Wednesday, January 26, 2011

Visit to the Cistercian Monastery of La Thoronet

Abbey Church of Thoronet.
Note the absence of ornamentation or
a large formal entrance.
There are only two simple doorways,
one for the monks, one for the lay-brothers.

First of all, don't hesitate to "google" Cistercian Monastery of Thoronet. There is a great deal on line. Here are a few of my impressions and my photos.

M. et Mme. Garde arrived to pick me up. At La Sainte-Baume, we are at the western edge of the Vars. That is the name of the departement,  which is similar to our states in the USA. Le Thoronet is located in the eastern part of the Vars. To find it on the map, do a Google Map search <83340 Le Thoronet, France>. I had not been with the Garde's for 15 minutes on my first day when they were already talking about this place. It is clearly one of their favorite places and they were certain I would love it too. They were right.

Although the Abbey of La Thoronet no longer serves as a home to a monastic community, is still imbued with the spirituality for which it was built. St. Bernard of Clairvaux, in the 7th Century believed that the architecture of the abbeys had to reflect the spirituality of the monks and also draw from them their sense of vocation. The Abbey at Thoronet, begun 1157, is deliberately austere, devoid of any embellishments or decoration. What is revealed is purity - purity in style with geometric precision, perfection in design revealing completely the structural elements, harmony of perspective, and acoustics that require disciplined chanting. (I stood in the nave and sang a brief gregorian chant that makes me shiver even now in my room at this computer.)

I am a visual learner. I always have been. I love stories as many of you realize. I cherish the symbols of our spiritual tradition. My visit to this place, while different from the regimented hours of prayer at the retreat center, brought another experience of the richness of our history. I am not speaking economically, because these abbeys were very prosperous. That is sometimes used as a criticism. The abbeys were often the economic anchor, creating production, trade, and commerce in the surrounding region. I had a philosophy professor at the seminary who daily reminded us that "what is said can never be separated from how it is said". This abbey is that idea "carved in stone"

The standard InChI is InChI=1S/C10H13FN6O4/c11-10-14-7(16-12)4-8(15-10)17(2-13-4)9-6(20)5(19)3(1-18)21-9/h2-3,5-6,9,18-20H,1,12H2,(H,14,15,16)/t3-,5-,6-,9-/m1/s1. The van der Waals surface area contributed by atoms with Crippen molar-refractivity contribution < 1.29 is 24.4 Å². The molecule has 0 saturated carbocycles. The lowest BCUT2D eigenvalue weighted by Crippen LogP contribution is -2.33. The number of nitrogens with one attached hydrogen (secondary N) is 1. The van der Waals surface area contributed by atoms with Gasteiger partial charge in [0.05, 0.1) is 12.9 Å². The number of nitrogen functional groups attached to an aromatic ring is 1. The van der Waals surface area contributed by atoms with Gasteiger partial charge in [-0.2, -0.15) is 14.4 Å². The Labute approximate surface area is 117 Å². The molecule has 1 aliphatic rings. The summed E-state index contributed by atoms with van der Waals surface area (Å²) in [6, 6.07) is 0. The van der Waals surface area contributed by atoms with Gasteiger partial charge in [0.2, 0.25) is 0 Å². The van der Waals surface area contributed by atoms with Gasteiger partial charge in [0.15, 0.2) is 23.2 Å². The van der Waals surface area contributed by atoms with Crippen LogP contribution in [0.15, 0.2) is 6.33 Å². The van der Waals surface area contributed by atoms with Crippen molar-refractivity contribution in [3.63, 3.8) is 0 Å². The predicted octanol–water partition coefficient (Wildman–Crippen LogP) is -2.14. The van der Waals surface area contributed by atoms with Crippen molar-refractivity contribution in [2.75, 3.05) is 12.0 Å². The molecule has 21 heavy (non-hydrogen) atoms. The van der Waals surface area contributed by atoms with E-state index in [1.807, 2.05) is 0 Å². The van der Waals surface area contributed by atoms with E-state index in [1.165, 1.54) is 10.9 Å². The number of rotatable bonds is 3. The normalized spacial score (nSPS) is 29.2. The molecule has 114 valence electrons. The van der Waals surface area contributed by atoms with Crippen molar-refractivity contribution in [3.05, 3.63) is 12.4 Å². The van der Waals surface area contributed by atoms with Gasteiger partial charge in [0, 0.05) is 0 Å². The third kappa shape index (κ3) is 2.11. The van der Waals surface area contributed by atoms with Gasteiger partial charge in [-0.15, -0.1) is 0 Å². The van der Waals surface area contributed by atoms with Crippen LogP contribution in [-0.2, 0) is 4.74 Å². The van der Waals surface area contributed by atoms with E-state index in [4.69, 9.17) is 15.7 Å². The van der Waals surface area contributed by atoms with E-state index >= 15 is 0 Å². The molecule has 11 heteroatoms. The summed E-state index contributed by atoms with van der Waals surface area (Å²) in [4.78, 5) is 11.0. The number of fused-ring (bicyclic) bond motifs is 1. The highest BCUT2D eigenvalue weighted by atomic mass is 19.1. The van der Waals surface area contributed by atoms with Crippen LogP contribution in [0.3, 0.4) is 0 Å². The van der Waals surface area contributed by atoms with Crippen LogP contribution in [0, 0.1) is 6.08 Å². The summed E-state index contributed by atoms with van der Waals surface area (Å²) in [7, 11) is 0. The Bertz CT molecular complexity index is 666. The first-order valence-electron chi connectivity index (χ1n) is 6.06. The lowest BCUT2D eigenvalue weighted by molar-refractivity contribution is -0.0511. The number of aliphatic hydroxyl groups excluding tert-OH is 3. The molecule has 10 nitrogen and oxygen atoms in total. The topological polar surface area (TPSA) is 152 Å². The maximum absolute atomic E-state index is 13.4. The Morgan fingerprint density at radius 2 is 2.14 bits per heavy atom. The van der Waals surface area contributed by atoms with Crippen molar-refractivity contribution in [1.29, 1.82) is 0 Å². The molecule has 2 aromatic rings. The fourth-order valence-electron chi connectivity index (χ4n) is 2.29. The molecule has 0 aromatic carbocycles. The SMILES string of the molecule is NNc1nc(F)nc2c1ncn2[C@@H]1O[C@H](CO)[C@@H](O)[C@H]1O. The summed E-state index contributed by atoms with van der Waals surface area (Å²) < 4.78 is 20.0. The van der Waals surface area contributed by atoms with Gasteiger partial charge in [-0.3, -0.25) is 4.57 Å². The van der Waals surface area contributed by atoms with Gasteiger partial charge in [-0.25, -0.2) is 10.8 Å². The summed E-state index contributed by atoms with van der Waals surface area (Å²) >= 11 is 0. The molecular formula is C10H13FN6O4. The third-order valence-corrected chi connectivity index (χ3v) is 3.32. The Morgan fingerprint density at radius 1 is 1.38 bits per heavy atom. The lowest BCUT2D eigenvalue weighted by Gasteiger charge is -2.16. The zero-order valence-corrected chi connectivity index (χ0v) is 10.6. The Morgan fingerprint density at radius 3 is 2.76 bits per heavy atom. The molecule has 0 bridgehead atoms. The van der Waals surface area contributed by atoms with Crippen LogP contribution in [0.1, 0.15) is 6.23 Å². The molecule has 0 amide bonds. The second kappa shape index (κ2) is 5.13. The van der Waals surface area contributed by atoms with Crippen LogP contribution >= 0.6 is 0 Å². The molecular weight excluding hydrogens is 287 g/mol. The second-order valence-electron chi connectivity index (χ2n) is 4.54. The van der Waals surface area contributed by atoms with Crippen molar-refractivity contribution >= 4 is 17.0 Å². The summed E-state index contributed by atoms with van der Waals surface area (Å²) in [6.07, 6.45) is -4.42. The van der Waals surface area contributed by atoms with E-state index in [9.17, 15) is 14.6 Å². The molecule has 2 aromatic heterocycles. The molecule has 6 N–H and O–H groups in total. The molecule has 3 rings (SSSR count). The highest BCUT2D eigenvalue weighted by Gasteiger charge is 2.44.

I will post several pictures here with brief captions. Watch for a photo gallery after I email photos to Margaret. 

View towards the sanctuary.
Note three windows in the apse symbolizing the three persons of the Holy Trinity
and the round window above, or occulum, which represents the One God.
Christian Theology is built into the building.

Even a view from an off-center angle reveals the perfect geometric symmetry.

View of the cloister.
This four-sided portico creates an enclosed courtyard and provides a covered passageway to important rooms in the abbey: the church, the dormitories, the chapter room (where the business meetings of the abbey were conducted - it was really quite democratic with abbots elected for life by the community), and the refectory (dining room) and kitchen. 

The lavabo.
Extending into the central courtyard is a six-sided fountain (note the spouts coming out of the circular basin at about my elbow. This is located between the dormitory and the dining room and is where the monks would wash their hands before meals. It is in a small gazebo-like structure. See next photo.

The lavabo from across the cloister.

An interior view of the cloister with chapter room and dormitories to the right.

A View of the ceiling at a corner of the cloister. Note the crossed structural arches, unadorned, revealed as the only design element. 
View of the chapter room. Note the stadium style benches around the room where discussion about the community's life and governance took place. The cross and circle in the upper arch is an 18th century addition.
Detail of the cloister arch
A view from the rear, from the olive grove and orchards behind the abbey. We are looking at the exterior of the apse with 2 of the 3 windows behind the altar and the occulm above.